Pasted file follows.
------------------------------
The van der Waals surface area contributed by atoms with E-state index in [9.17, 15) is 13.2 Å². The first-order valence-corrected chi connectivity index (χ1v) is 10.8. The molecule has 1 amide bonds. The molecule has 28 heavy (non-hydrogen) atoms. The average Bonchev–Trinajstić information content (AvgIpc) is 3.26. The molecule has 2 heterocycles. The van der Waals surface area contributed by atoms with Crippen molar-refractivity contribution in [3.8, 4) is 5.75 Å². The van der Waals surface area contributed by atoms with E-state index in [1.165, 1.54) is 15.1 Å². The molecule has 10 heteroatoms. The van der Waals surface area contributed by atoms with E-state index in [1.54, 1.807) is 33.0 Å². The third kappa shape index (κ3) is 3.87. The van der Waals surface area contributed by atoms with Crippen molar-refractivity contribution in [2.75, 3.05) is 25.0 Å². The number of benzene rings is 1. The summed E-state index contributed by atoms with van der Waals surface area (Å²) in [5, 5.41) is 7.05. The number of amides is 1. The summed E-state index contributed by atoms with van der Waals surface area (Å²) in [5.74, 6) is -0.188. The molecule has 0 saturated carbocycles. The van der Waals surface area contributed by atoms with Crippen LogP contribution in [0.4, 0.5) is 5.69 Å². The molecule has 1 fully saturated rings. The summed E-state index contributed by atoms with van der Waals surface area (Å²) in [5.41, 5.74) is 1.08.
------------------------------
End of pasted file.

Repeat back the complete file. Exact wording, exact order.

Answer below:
The van der Waals surface area contributed by atoms with E-state index in [9.17, 15) is 13.2 Å². The first-order valence-corrected chi connectivity index (χ1v) is 10.8. The molecule has 1 amide bonds. The molecule has 28 heavy (non-hydrogen) atoms. The average Bonchev–Trinajstić information content (AvgIpc) is 3.26. The molecule has 2 heterocycles. The van der Waals surface area contributed by atoms with Crippen molar-refractivity contribution in [3.8, 4) is 5.75 Å². The van der Waals surface area contributed by atoms with E-state index in [1.165, 1.54) is 15.1 Å². The molecule has 10 heteroatoms. The van der Waals surface area contributed by atoms with E-state index in [1.54, 1.807) is 33.0 Å². The third kappa shape index (κ3) is 3.87. The van der Waals surface area contributed by atoms with Crippen molar-refractivity contribution in [2.75, 3.05) is 25.0 Å². The number of benzene rings is 1. The summed E-state index contributed by atoms with van der Waals surface area (Å²) in [5, 5.41) is 7.05. The number of amides is 1. The summed E-state index contributed by atoms with van der Waals surface area (Å²) in [5.74, 6) is -0.188. The molecule has 0 saturated carbocycles. The van der Waals surface area contributed by atoms with Crippen LogP contribution in [0.4, 0.5) is 5.69 Å². The molecule has 1 fully saturated rings. The summed E-state index contributed by atoms with van der Waals surface area (Å²) in [5.41, 5.74) is 1.08.